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LA certifies election rejecting Skid Row Neighborhood Council

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But the fight for an independent neighborhood council isn’t over

Skid Row residents say they will keep up the fight to form their own independent neighborhood council even after they were dealt a major blow.

On Friday, the city’s Department of Neighborhood Empowerment, which oversees the city’s 96 neighborhood councils, upheld the results of an election that narrowly defeated efforts to establish a Skid Row Neighborhood Council, reports the Downtown News. In doing so, the department dismissed a panel’s recommendation it conduct an independent investigation into accusations of illegal campaigning by opponents, and possibly hold a whole new election.

The decision means Skid Row residents will have to wait until next year to submit a new application to splinter off from the Downtown LA and Historic Cultural neighborhood councils.

“General” Jeff Page, a Skid Row advocate and the chairman of the Skid Row Neighborhood Council formation committee, says that conditions on the neighborhood’s streets are dire, and that action needs to happen now. “There’s no ‘wait’ in Skid Row. We can’t wait,” Page told Curbed.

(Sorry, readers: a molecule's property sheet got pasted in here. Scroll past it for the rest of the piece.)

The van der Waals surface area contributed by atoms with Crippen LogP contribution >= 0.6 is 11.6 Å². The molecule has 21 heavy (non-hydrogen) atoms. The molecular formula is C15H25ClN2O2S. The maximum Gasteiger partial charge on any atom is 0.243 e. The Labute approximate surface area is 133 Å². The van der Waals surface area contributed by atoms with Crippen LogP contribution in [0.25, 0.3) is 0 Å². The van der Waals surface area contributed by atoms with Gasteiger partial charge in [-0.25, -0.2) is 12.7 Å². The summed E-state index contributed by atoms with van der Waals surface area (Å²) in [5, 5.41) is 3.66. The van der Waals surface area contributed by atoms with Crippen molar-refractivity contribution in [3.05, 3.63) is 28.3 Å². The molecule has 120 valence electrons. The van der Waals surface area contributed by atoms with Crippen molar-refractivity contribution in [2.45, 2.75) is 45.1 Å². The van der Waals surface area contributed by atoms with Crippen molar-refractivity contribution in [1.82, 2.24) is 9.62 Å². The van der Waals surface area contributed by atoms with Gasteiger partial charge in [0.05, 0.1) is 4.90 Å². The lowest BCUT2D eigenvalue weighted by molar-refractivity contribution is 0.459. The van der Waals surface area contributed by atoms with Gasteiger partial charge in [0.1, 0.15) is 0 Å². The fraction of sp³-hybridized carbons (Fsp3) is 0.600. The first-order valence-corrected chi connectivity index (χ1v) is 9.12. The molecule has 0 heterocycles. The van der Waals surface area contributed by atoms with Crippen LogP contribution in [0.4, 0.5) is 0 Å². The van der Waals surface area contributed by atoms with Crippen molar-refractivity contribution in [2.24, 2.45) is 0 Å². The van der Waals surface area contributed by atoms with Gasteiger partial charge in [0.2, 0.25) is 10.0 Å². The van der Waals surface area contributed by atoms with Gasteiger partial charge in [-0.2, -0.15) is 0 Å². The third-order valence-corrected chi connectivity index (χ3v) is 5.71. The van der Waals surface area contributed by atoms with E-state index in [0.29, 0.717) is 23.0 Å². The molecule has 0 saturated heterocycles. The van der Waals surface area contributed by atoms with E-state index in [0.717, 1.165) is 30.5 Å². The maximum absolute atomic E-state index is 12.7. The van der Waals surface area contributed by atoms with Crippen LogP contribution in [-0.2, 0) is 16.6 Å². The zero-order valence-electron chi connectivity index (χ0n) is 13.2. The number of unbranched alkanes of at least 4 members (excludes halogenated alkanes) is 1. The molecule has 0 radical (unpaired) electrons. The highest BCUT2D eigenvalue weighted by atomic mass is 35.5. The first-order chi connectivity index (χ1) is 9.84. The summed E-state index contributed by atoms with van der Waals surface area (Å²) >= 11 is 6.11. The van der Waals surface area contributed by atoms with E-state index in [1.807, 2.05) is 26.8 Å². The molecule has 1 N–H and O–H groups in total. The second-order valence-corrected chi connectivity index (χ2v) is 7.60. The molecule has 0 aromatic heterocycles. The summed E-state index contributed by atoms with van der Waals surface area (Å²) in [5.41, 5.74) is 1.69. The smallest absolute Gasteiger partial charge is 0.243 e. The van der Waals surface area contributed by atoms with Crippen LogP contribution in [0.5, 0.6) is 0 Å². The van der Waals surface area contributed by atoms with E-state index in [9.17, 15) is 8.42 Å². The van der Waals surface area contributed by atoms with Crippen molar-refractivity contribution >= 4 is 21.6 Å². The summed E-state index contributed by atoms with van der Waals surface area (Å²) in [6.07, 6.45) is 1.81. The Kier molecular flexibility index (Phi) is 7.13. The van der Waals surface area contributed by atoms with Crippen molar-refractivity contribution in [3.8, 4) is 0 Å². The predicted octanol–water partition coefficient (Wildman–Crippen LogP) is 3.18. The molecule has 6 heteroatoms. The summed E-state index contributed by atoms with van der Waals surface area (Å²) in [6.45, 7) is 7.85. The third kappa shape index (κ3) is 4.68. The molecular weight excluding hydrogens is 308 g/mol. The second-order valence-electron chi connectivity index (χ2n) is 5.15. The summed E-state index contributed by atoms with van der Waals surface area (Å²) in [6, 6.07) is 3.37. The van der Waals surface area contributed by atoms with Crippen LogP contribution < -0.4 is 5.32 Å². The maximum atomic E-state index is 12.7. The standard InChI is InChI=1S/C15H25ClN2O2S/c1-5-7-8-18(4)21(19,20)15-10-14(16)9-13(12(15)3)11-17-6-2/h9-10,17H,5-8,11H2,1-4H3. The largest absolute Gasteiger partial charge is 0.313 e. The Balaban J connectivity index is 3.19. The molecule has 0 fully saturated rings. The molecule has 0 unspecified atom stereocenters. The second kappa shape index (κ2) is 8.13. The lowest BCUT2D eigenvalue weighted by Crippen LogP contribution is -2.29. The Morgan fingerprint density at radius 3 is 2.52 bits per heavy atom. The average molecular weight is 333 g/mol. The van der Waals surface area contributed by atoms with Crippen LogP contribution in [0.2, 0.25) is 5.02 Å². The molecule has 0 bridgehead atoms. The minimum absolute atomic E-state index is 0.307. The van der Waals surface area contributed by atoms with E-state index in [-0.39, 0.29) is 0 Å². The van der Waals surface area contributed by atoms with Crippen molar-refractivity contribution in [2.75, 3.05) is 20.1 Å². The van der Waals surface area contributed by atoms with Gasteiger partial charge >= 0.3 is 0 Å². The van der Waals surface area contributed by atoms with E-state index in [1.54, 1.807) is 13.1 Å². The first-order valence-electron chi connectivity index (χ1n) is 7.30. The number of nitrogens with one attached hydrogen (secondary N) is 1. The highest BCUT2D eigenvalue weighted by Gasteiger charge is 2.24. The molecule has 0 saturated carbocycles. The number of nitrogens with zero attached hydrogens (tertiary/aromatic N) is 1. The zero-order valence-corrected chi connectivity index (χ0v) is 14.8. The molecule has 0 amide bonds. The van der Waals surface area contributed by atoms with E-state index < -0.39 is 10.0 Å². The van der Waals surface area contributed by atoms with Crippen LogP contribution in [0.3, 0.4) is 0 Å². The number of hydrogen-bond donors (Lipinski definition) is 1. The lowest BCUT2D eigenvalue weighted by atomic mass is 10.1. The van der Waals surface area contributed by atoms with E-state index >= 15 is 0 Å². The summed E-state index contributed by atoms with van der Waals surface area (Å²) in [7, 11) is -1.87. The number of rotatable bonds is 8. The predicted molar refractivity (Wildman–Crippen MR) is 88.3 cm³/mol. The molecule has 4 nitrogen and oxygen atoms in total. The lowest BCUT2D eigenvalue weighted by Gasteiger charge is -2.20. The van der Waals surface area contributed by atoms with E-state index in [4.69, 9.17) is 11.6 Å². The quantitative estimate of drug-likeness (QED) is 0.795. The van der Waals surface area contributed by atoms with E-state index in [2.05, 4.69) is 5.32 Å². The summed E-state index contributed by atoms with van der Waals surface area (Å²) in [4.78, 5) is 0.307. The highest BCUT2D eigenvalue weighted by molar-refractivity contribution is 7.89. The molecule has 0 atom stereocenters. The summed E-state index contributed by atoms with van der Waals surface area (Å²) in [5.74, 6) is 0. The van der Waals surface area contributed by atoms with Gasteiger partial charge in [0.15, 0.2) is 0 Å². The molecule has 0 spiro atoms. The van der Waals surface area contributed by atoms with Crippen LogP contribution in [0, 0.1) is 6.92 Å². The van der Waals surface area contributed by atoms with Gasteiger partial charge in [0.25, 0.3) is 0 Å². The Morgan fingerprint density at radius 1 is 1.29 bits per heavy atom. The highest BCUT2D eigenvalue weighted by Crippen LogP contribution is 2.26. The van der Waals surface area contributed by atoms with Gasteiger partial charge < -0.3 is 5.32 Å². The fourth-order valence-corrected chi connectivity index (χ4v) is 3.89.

Page says the formation committee is in the process of hiring an attorney and is prepared to sue the city over the department’s decision.

The special election was held last month, with the Skid Row neighborhood council formation committee losing by just 60 votes.

Advocates for a new neighborhood council challenged those results, arguing among other things that online voting, which was allowed in the special election, disadvantaged homeless residents, who may not have access to smart phones or the internet.

A panel comprising members of other neighborhood councils reviewed the results and agreed with Skid Row council boosters. The Department of Neighborhood Empowerment did not heed the recommendation and instead certified the results.